Variability in the Formation of the Toxic Metabolite

For many forms of idiosyncratic drug toxicity, the adverse reaction is thought to be caused not by the parent drugs but by its toxic or chemically reactive metabolite, which can be formed through metabolism in the body, a process termed bioactivation. Such toxic metabolites can be readily detoxified in the majority of individuals, a process termed bioinacti-vation. However, if there is an imbalance between bioactivation and bioinactivation, which may in some cases be genetically determined, it can lead to binding of the toxic metabolites to essential proteins in the body leading to various forms of toxicity, including carcinogenicity, teratogenicity, necrosis, and hypersensitivity (10,73,74).

One of the best examples of drugs causing ADRs through this mechanism is sulfamethoxazole (SMX), which is given in combination with trimethoprim. It is used in a variety of infections, including urinary tract infections, and in immunosuppressed patients for the treatment of pneumocystis pneumonia (10,74,75). SMX undergoes extensive metabolism in vivo, the main routes of metabolism being N-acetylation, glucuronidation, N-hydroxylation, and 5-hydroxylation. Although the formation of the hydroxylamine and subsequent oxidation to the nitroso metabolite represents a minor metabolic pathway (catalyzed by CYP2C9), it has been implicated in pathogenesis of SMX hypersensitivity (76-78). It has been also shown in HIV-negative individuals that slow acety-lator phenotype is a risk factor for the development for hypersensitivity (76), the implication being that reduced N-acetylation allows a greater proportion of the drug to undergo metabolism via the toxication pathway, that is, through the formation of the hydroxylamine. Although this has not been shown in practice, it is a reasonable hypothesis because measurable quantities of the hydroxylamine in urine may not accurately reflect the total intracellular formation of the toxic metabolite. Interestingly, the frequency of SMX hypersensitivity is 10 to 30 times more common in HIV-positive patients; this seems to be a reflection of a disease-mediated change in the balance between these competing pathways, because it has been shown that neither slow acetylator genotype nor phenotype seems to predispose to SMX hypersensitivity (79-81).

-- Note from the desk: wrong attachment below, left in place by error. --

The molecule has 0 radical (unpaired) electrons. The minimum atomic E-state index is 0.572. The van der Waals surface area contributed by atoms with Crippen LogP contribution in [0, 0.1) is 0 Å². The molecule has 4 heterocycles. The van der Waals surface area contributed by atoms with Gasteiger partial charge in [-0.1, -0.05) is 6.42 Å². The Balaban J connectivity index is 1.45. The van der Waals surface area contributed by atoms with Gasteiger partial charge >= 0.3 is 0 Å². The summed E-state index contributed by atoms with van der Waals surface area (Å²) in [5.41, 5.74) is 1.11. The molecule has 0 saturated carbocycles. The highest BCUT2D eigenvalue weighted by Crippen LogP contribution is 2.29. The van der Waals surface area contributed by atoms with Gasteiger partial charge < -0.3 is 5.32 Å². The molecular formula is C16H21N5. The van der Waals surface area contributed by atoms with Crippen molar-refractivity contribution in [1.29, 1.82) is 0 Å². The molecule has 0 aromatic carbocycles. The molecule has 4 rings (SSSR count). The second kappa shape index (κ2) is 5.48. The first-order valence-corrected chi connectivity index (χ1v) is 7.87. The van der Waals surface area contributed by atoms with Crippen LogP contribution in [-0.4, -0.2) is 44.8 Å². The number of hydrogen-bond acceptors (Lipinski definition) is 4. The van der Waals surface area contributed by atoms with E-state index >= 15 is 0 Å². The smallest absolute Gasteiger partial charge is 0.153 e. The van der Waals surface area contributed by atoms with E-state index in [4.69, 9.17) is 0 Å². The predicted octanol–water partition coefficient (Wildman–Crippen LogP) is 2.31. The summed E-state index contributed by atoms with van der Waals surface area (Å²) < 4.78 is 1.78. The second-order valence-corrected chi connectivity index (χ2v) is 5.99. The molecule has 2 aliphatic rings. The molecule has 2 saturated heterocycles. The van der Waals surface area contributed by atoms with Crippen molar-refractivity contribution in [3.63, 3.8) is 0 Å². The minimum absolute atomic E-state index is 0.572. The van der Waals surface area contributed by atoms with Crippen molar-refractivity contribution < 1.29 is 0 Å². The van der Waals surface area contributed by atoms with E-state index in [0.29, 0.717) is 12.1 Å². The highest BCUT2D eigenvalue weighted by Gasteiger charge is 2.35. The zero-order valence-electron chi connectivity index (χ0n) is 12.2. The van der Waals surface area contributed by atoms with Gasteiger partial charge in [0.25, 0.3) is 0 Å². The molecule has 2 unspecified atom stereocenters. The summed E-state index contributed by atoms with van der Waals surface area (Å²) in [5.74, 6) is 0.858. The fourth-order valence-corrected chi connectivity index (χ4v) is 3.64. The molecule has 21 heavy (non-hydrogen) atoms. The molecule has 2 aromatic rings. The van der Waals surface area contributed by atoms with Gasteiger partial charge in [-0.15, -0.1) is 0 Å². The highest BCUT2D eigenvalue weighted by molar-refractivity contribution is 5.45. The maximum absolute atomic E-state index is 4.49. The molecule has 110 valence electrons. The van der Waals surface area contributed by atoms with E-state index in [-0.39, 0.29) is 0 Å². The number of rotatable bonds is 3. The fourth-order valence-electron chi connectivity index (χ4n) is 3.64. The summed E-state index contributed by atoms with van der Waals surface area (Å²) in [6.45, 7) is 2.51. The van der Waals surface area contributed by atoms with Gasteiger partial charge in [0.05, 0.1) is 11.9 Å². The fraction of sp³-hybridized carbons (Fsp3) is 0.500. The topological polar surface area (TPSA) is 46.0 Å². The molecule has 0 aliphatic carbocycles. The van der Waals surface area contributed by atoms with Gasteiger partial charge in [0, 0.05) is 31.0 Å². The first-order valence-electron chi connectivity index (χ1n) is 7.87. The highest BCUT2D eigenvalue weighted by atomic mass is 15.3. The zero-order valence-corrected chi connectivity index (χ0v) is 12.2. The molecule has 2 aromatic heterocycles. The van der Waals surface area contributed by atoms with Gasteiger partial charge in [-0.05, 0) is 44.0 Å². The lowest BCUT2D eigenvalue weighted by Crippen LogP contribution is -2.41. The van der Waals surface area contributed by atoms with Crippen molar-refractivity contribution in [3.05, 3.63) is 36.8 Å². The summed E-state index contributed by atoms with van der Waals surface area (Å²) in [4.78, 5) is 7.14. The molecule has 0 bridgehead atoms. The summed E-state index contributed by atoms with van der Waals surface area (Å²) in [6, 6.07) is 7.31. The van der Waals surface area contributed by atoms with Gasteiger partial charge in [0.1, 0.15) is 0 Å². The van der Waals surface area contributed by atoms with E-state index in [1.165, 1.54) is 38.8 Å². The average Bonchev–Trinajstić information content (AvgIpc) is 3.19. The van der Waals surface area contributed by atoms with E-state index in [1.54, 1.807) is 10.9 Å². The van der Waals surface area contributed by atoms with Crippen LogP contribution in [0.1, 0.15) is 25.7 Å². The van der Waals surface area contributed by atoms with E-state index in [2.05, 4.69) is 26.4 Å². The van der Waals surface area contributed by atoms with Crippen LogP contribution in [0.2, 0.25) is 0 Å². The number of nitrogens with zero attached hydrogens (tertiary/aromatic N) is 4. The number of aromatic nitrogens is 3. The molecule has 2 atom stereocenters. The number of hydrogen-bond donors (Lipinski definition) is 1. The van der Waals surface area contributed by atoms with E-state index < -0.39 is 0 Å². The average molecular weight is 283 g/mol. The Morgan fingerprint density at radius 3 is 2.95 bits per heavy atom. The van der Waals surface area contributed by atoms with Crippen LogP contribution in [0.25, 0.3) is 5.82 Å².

Cure Your Yeast Infection For Good

Cure Your Yeast Infection For Good

The term vaginitis is one that is applied to any inflammation or infection of the vagina, and there are many different conditions that are categorized together under this ‘broad’ heading, including bacterial vaginosis, trichomoniasis and non-infectious vaginitis.

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